UBS Adds $16 Billion From Rich Clients as Assets Hit Record
UBS Group AG’s rich clients added $15.7 billion in new money last quarter, giving a boost to star hire Iqbal Khan as he seeks to reinvigorate the key wealth management unit.
The inflows lifted assets overseen for the affluent to a record $2.5 trillion, UBS said in a statement Tuesday. The asset management unit won $24.1 billion in long-term net inflows. While profit beat analysts’ estimates, UBS said it will book a roughly $100 million charge in the fourth quarter to restructure its investment bank, and warned that lower interest rates will hurt income from lending compared with last year.
“We continue to take actions to grow profitability,” Chief Executive Officer Sergio Ermotti said in the statement.
Ermotti is seeking to turn the corner after a year marred by huge legal fines, questions about succession planning and a deepening slump in the share price. In August, he shook up the management board, hiring former Credit Suisse Group AG banker Khan to co-run the wealth management unit and positioning him as a potential successor. But Khan’s start at UBS was overshadowed by a spying scandal that exposed a deep rift with his former boss.
UBS was one the first banks to pivot away from investment banking and toward wealth management after the financial crisis, becoming a model for rivals including Credit Suisse. But increasing competition for rich clients, negative interest rates and a slowing economy are putting pressure on that business. UBS said in August that it would expand a policy of charging affluent clients for excess cash holdings.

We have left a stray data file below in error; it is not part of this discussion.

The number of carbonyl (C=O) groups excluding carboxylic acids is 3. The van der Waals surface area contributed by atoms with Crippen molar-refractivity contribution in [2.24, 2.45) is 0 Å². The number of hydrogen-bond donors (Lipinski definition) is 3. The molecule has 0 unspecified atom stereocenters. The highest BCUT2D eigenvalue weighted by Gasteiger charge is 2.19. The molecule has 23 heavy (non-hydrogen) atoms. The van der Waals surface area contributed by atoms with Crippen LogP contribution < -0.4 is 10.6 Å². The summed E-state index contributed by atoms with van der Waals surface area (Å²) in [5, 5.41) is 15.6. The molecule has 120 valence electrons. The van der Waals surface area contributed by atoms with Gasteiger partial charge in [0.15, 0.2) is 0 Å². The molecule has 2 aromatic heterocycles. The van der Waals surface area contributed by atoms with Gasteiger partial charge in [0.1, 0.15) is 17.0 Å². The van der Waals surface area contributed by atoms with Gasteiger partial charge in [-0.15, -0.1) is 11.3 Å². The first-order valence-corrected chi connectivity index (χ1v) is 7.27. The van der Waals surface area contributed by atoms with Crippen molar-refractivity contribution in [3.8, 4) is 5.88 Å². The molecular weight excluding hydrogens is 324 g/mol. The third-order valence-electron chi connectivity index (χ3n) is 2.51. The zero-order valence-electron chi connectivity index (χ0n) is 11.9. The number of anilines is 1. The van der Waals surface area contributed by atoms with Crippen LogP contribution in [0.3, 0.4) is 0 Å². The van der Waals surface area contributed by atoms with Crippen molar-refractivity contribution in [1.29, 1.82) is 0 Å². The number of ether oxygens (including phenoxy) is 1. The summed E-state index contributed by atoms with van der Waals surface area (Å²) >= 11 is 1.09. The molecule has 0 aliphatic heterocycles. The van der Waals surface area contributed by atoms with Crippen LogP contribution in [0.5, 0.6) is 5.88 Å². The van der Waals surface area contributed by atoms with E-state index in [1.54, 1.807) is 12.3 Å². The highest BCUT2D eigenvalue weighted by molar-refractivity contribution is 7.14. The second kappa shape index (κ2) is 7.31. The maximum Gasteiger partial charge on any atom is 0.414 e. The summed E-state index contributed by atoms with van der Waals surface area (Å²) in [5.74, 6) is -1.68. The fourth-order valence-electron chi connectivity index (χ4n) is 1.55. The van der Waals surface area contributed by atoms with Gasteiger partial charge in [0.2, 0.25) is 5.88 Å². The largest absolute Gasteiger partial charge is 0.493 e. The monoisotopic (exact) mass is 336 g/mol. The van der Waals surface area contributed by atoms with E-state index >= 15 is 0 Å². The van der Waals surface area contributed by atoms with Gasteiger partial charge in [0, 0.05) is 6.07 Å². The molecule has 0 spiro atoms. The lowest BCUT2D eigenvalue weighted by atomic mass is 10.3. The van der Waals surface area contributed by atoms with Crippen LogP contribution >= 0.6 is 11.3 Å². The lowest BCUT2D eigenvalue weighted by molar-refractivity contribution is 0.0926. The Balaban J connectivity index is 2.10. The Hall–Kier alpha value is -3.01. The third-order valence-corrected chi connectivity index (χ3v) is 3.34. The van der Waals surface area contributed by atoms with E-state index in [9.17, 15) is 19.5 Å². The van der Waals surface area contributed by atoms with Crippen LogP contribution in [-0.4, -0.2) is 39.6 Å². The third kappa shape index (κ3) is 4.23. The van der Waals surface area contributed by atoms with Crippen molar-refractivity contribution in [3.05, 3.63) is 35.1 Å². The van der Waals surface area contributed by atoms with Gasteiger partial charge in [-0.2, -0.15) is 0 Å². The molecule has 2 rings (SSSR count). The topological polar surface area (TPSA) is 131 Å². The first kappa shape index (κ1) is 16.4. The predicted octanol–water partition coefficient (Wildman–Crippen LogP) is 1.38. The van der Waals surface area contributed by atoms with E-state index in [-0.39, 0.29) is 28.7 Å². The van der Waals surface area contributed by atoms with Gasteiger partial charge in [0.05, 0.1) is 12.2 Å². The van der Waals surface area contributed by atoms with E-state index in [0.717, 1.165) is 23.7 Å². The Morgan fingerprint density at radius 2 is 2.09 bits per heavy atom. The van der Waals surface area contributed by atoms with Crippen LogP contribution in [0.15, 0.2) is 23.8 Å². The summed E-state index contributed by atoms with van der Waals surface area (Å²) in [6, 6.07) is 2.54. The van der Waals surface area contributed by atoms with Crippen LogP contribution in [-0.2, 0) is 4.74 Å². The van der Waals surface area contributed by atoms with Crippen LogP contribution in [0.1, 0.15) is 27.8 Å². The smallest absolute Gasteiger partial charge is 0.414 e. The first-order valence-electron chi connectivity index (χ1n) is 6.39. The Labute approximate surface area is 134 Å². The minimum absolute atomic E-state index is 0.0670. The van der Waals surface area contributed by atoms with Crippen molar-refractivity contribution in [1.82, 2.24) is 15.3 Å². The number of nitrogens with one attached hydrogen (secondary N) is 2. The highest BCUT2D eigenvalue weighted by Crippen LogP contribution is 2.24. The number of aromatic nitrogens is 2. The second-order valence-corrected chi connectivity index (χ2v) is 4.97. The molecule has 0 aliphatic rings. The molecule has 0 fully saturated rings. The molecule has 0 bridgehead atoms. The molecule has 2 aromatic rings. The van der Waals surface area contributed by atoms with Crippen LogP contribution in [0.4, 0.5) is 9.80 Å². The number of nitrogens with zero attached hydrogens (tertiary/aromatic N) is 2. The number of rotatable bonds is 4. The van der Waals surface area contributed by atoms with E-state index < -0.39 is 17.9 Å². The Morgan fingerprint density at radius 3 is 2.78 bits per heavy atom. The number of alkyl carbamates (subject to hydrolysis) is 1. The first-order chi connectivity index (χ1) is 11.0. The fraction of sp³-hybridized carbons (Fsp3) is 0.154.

UBS rose 2.6% in Julius Baer pre-market trading. Shares of the lender have lost 6.5% this year, compared with a gain of 15% at Credit Suisse, where a three-year restructuring modeled on UBS’s pivot to private banking is beginning to bear fruit. To lift the stock, UBS has earmarked $2 billion for share buybacks through 2020. It is nearing its $1 billion target in buybacks this year.
Global wealth management is by far the biggest of UBS’s units, contributing more than twice as much revenue and pretax profit last year as the investment bank. But lower interest rates are eating into earnings from lending, with net interest income at the business declining about 3% from a year earlier, and recurring fee income falling as well.
|Key results from UBS’s third quarter:
Khan, in a memo to employees after he started this month, pointed to “unrealized potential” within the wealth management business. Key will be his take on developing UBS’s offering to wealthy clients in Asia, a region that wasn’t under his control at Credit Suisse and which attracted the bulk of the inflows last quarter.
Khan is running the business alongside co-head Tom Naratil, who focuses on the Americas. He joined under a cloud after it emerged that Credit Suisse had private investigators follow him to make sure he didn’t try to encourage others to defect. The scandal exploded onto the front pages of local tabloids and exposed a personal feud between Khan and his former boss, Tidjane Thiam. One of Thiam’s key lieutenants left the bank after he was found responsible for ordering the surveillance.
Ermotti is also making changes to the investment bank, reshuffling senior management and combining trading operations in changes that may ultimately eliminate hundreds of positions, people with knowledge of the plan have said. The bank is cutting about 40 jobs in the Asia-Pacific region as part of the shake-up, a person familiar with the matter has said.